I realised early last week that a wall was going to be necessary for the door. It was something I considered, but I didn’t think I’d be able to do it. With some sound advice from Ed, Jonathan and Jack I built a fake wall to give the doorway a little more belief, as well as more functionality. The lighting and circuitry can now be hidden behind the walls. Originally, I hoped to make it completely self-contained. This gives Ed and I more room to work with.
Ed began to install the circuit. After some time we managed to get the sensor working in the top of the door as hoped.
I’m entering the final finishes of the piece. I need to put everything together including the scrim and the print. Due to some issues with the scrim this week, I’ve re-thought how to display the work. Instead of attaching the scrim straight to the frame, I’m building a stretcher. The scrim will be stretched over the frame, and the adhesive vinyl print will be fixed to the pack of the scrim. This will allow the lights to give the desired effect through the scrim.
I’ve attached some images below:
Over the summer I purchased a Leap Motion. Within days I was excited about its possibilities and began to play around with it in Processing. The concept for this installation was simple. The Leap Motion as a piece of consumer technology essentially gives the user the ability to interact with the computer in thin air, a sort of realistic attempt at George Lucas’s ‘The Force’… but instead only replacing the use of your mouse. Its a powerful, and very exciting bit of kit. I realised quickly that it would give me the opportunity to create an effect I’d hoped of for a while… for the viewer to customise the artwork to their preference (within set parameters obviously…. so not quite the ultimate customisation i dream of.. but a step in the right direction )…
The simple concept is that those using social media emit identities and have the ability to customise it.
First Attempt, as it appeared on the laptop screen:
In the Gallery:
483 Lines is the latest installation by Seoul based studio Kimchi and Chips (Elliot Woods and Mimi Son) and is comprised of 483 nylon threads with projections calibrated in 3D to the 16m threads using Rulr, an open source node-based toolkit developed by the studio.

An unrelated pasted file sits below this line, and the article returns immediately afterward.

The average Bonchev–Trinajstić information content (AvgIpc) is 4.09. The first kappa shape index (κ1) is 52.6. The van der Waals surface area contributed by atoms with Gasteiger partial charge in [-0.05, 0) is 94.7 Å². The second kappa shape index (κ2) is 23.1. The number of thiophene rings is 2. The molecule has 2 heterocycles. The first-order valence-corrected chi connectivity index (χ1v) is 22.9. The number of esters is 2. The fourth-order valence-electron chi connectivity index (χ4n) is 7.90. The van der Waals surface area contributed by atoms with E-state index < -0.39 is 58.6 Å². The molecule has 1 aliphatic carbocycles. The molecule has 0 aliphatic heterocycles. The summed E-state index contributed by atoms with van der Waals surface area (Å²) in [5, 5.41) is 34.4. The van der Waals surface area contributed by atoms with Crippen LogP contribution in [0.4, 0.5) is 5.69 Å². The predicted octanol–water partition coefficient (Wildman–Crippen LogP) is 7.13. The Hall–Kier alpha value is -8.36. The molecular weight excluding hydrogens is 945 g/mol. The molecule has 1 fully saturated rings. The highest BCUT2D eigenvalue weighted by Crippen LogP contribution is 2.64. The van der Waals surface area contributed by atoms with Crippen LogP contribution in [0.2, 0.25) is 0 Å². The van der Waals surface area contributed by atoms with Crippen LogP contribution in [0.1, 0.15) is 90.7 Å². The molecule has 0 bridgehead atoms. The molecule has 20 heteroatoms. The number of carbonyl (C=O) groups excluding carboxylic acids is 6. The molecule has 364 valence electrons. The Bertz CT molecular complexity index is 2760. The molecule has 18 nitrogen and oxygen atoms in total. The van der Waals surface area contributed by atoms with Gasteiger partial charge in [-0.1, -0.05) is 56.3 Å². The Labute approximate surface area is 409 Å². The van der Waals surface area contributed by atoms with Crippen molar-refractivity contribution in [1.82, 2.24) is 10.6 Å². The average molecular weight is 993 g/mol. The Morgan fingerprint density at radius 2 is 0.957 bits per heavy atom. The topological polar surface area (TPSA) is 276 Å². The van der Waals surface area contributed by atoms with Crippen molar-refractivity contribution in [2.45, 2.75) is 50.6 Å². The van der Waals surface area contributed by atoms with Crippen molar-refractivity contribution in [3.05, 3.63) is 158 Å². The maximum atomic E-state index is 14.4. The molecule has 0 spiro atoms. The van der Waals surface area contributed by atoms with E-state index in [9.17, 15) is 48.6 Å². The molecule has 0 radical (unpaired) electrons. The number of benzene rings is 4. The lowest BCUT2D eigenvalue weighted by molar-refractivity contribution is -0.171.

From World War II up until the recent end of analogue broadcasts, decades of living imagery had been constructed using the NTSC standard. This standard represents a moving image frame as 483 lines of modulated light stacked from the top to the bottom of a television screen, within each line there is an analogue continuum, like the groove on a record player. From Nam Jun Paik to the moon landings, pictures were being represented, archived and seen within this format, until the line made way for the pixel and the digital video revolution.
The artwork 483 lines magnifies this analogue video picture until it is 16 meters wide, and then folds this image several times so that it fits vertically into the gallery space, therein adding oscillations of depth into the image which can be activated by ‘tuning’ the projected video to match these waves.
The strictly arranged lines can be illusionary, creating a confusing architecture of horizons, whilst the video played through it displays a parallel past, present and future.
The installation is comprised of laser cut alignment sheets at each end with 2kg of tension on each string (1tonne total). The team used a pulley and a 2kg weight to tension each. Once the team finalised the 3d arrangement, they do a 3d calibration of the projectors to those strings and a 3D edge blend. Rulr allow users to create patches of nodes to calibrate cameras, projectors, tracking systems and other devices. 483 Lines was designed so that the projector would have to be in specific exact positions and angles. Unfortunately this was proving to be impossible so instead by aligning projected pixels to strings, Elliot and Mimi can figure out 4 degrees of freedom. The final 2 degrees are solved by measuring where along the string the projected pixel is landing.
Rulr was made using C++, on top of openFrameworks and runs as a standalone app in in Windows and OSX. It is currently in pre-release state aimed for release later this year. If you are interested in beta testing the software, try catching one of their workshops – next one is up in Amsterdam, part of Coded Matters series ran by FIBER.
written by Filip Visnjic, Creative Applications
Arduino / LEDs Test:
1. LED A to B when sensor is activated.
2. LEDs brighten as distance sensor is activated.
3. Reflective Background, LED shines through Prototype cutout.
4. Blocking projection light and successful back projection.